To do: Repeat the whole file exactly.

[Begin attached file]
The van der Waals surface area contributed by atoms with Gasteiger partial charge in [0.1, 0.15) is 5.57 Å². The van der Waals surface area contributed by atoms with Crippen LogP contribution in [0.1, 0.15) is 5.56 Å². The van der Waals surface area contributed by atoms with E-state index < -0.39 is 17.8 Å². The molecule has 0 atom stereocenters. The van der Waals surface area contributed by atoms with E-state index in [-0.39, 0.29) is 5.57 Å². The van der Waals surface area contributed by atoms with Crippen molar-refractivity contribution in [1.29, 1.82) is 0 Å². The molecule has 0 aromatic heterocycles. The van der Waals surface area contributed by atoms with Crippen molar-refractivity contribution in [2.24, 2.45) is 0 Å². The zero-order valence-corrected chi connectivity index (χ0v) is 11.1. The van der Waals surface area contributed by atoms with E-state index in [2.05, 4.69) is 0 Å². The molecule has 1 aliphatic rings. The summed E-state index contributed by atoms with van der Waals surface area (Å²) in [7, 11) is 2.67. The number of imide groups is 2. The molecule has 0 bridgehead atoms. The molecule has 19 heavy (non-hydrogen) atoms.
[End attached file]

The van der Waals surface area contributed by atoms with Gasteiger partial charge in [0.1, 0.15) is 5.57 Å². The van der Waals surface area contributed by atoms with Crippen LogP contribution in [0.1, 0.15) is 5.56 Å². The van der Waals surface area contributed by atoms with E-state index < -0.39 is 17.8 Å². The molecule has 0 atom stereocenters. The van der Waals surface area contributed by atoms with E-state index in [-0.39, 0.29) is 5.57 Å². The van der Waals surface area contributed by atoms with Crippen molar-refractivity contribution in [1.29, 1.82) is 0 Å². The molecule has 0 aromatic heterocycles. The van der Waals surface area contributed by atoms with Crippen molar-refractivity contribution in [2.24, 2.45) is 0 Å². The zero-order valence-corrected chi connectivity index (χ0v) is 11.1. The van der Waals surface area contributed by atoms with E-state index in [2.05, 4.69) is 0 Å². The molecule has 1 aliphatic rings. The summed E-state index contributed by atoms with van der Waals surface area (Å²) in [7, 11) is 2.67. The number of imide groups is 2. The molecule has 0 bridgehead atoms. The molecule has 19 heavy (non-hydrogen) atoms.